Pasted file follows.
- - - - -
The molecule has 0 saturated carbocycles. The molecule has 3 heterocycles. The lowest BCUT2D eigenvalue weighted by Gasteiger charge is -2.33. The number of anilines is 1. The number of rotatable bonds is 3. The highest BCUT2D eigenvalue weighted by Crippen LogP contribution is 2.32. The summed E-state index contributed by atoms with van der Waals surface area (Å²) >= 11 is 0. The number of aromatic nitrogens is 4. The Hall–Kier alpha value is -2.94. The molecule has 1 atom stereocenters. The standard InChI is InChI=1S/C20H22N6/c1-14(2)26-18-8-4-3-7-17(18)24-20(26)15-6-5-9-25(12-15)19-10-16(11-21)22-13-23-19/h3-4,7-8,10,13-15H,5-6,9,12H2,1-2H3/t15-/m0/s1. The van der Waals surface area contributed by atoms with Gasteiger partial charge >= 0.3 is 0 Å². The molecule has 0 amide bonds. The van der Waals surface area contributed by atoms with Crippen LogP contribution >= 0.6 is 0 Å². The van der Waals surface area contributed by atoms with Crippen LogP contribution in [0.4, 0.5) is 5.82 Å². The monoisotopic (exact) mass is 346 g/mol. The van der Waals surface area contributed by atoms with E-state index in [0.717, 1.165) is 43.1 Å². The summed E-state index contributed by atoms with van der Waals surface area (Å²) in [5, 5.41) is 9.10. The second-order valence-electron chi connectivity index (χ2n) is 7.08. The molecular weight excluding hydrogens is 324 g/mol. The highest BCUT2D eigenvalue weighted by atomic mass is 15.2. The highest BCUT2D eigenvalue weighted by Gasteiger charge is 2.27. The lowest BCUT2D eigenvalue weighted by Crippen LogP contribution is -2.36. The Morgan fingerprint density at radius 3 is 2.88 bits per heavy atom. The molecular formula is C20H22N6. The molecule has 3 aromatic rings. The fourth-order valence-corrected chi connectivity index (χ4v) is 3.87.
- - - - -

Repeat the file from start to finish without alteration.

The molecule has 0 saturated carbocycles. The molecule has 3 heterocycles. The lowest BCUT2D eigenvalue weighted by Gasteiger charge is -2.33. The number of anilines is 1. The number of rotatable bonds is 3. The highest BCUT2D eigenvalue weighted by Crippen LogP contribution is 2.32. The summed E-state index contributed by atoms with van der Waals surface area (Å²) >= 11 is 0. The number of aromatic nitrogens is 4. The Hall–Kier alpha value is -2.94. The molecule has 1 atom stereocenters. The standard InChI is InChI=1S/C20H22N6/c1-14(2)26-18-8-4-3-7-17(18)24-20(26)15-6-5-9-25(12-15)19-10-16(11-21)22-13-23-19/h3-4,7-8,10,13-15H,5-6,9,12H2,1-2H3/t15-/m0/s1. The van der Waals surface area contributed by atoms with Gasteiger partial charge >= 0.3 is 0 Å². The molecule has 0 amide bonds. The van der Waals surface area contributed by atoms with Crippen LogP contribution >= 0.6 is 0 Å². The van der Waals surface area contributed by atoms with Crippen LogP contribution in [0.4, 0.5) is 5.82 Å². The monoisotopic (exact) mass is 346 g/mol. The van der Waals surface area contributed by atoms with E-state index in [0.717, 1.165) is 43.1 Å². The summed E-state index contributed by atoms with van der Waals surface area (Å²) in [5, 5.41) is 9.10. The second-order valence-electron chi connectivity index (χ2n) is 7.08. The molecular weight excluding hydrogens is 324 g/mol. The highest BCUT2D eigenvalue weighted by atomic mass is 15.2. The highest BCUT2D eigenvalue weighted by Gasteiger charge is 2.27. The lowest BCUT2D eigenvalue weighted by Crippen LogP contribution is -2.36. The Morgan fingerprint density at radius 3 is 2.88 bits per heavy atom. The molecular formula is C20H22N6. The molecule has 3 aromatic rings. The fourth-order valence-corrected chi connectivity index (χ4v) is 3.87.